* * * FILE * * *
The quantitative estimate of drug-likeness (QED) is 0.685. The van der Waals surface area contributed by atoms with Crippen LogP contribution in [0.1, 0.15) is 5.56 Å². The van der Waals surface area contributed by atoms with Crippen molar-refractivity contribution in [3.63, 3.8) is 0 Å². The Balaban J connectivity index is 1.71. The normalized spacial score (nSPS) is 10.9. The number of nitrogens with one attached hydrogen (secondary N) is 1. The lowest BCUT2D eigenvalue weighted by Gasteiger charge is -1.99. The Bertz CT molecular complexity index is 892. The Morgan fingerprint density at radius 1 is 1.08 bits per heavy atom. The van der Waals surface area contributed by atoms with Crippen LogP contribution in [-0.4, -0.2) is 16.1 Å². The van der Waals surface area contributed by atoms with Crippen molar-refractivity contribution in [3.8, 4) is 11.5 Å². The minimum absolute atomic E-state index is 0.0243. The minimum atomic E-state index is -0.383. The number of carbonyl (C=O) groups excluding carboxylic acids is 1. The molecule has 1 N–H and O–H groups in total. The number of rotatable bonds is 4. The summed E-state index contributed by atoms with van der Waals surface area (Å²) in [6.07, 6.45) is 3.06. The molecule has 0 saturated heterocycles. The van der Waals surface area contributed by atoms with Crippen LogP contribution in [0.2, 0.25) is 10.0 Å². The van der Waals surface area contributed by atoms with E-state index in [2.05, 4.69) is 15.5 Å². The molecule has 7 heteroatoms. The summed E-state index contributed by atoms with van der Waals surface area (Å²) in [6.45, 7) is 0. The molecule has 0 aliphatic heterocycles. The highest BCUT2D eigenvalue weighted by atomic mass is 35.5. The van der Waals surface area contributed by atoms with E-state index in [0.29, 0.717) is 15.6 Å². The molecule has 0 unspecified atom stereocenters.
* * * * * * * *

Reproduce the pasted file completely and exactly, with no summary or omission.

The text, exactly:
The quantitative estimate of drug-likeness (QED) is 0.685. The van der Waals surface area contributed by atoms with Crippen LogP contribution in [0.1, 0.15) is 5.56 Å². The van der Waals surface area contributed by atoms with Crippen molar-refractivity contribution in [3.63, 3.8) is 0 Å². The Balaban J connectivity index is 1.71. The normalized spacial score (nSPS) is 10.9. The number of nitrogens with one attached hydrogen (secondary N) is 1. The lowest BCUT2D eigenvalue weighted by Gasteiger charge is -1.99. The Bertz CT molecular complexity index is 892. The Morgan fingerprint density at radius 1 is 1.08 bits per heavy atom. The van der Waals surface area contributed by atoms with Crippen LogP contribution in [-0.4, -0.2) is 16.1 Å². The van der Waals surface area contributed by atoms with Crippen molar-refractivity contribution in [3.8, 4) is 11.5 Å². The minimum absolute atomic E-state index is 0.0243. The minimum atomic E-state index is -0.383. The number of carbonyl (C=O) groups excluding carboxylic acids is 1. The molecule has 1 N–H and O–H groups in total. The number of rotatable bonds is 4. The summed E-state index contributed by atoms with van der Waals surface area (Å²) in [6.07, 6.45) is 3.06. The molecule has 0 saturated heterocycles. The van der Waals surface area contributed by atoms with Crippen LogP contribution in [0.2, 0.25) is 10.0 Å². The van der Waals surface area contributed by atoms with E-state index in [2.05, 4.69) is 15.5 Å². The molecule has 7 heteroatoms. The summed E-state index contributed by atoms with van der Waals surface area (Å²) in [6.45, 7) is 0. The molecule has 0 aliphatic heterocycles. The highest BCUT2D eigenvalue weighted by atomic mass is 35.5. The van der Waals surface area contributed by atoms with E-state index in [0.29, 0.717) is 15.6 Å². The molecule has 0 unspecified atom stereocenters.